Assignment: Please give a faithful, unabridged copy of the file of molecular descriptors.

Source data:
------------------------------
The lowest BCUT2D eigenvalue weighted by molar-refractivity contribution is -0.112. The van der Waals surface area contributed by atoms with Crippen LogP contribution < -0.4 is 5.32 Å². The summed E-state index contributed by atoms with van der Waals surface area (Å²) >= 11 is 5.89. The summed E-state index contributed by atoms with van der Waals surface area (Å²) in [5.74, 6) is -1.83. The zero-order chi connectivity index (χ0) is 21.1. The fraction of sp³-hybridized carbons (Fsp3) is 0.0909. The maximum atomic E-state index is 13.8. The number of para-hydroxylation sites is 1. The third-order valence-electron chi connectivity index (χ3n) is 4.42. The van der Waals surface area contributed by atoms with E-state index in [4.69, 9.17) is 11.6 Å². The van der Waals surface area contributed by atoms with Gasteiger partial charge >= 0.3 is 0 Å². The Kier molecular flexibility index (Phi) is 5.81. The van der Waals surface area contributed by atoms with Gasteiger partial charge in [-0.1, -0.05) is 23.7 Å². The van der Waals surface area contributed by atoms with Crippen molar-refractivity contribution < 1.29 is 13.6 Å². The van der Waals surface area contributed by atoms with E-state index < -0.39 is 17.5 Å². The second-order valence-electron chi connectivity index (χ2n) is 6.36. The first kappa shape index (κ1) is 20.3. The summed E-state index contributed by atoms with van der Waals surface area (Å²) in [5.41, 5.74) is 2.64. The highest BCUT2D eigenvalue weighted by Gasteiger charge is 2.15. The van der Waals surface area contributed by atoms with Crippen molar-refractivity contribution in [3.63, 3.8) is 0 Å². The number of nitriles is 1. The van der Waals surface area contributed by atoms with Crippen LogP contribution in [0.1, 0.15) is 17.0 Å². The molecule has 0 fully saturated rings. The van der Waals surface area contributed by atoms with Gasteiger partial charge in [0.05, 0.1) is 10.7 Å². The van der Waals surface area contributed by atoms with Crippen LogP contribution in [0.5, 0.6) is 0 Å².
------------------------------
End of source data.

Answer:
The lowest BCUT2D eigenvalue weighted by molar-refractivity contribution is -0.112. The van der Waals surface area contributed by atoms with Crippen LogP contribution < -0.4 is 5.32 Å². The summed E-state index contributed by atoms with van der Waals surface area (Å²) >= 11 is 5.89. The summed E-state index contributed by atoms with van der Waals surface area (Å²) in [5.74, 6) is -1.83. The zero-order chi connectivity index (χ0) is 21.1. The fraction of sp³-hybridized carbons (Fsp3) is 0.0909. The maximum atomic E-state index is 13.8. The number of para-hydroxylation sites is 1. The third-order valence-electron chi connectivity index (χ3n) is 4.42. The van der Waals surface area contributed by atoms with E-state index in [4.69, 9.17) is 11.6 Å². The van der Waals surface area contributed by atoms with Gasteiger partial charge >= 0.3 is 0 Å². The Kier molecular flexibility index (Phi) is 5.81. The van der Waals surface area contributed by atoms with Gasteiger partial charge in [-0.1, -0.05) is 23.7 Å². The van der Waals surface area contributed by atoms with Crippen molar-refractivity contribution < 1.29 is 13.6 Å². The van der Waals surface area contributed by atoms with E-state index < -0.39 is 17.5 Å². The second-order valence-electron chi connectivity index (χ2n) is 6.36. The first kappa shape index (κ1) is 20.3. The summed E-state index contributed by atoms with van der Waals surface area (Å²) in [5.41, 5.74) is 2.64. The highest BCUT2D eigenvalue weighted by Gasteiger charge is 2.15. The van der Waals surface area contributed by atoms with Crippen molar-refractivity contribution in [3.63, 3.8) is 0 Å². The number of nitriles is 1. The van der Waals surface area contributed by atoms with Crippen LogP contribution in [0.1, 0.15) is 17.0 Å². The molecule has 0 fully saturated rings. The van der Waals surface area contributed by atoms with Gasteiger partial charge in [0.05, 0.1) is 10.7 Å². The van der Waals surface area contributed by atoms with Crippen LogP contribution in [0.5, 0.6) is 0 Å².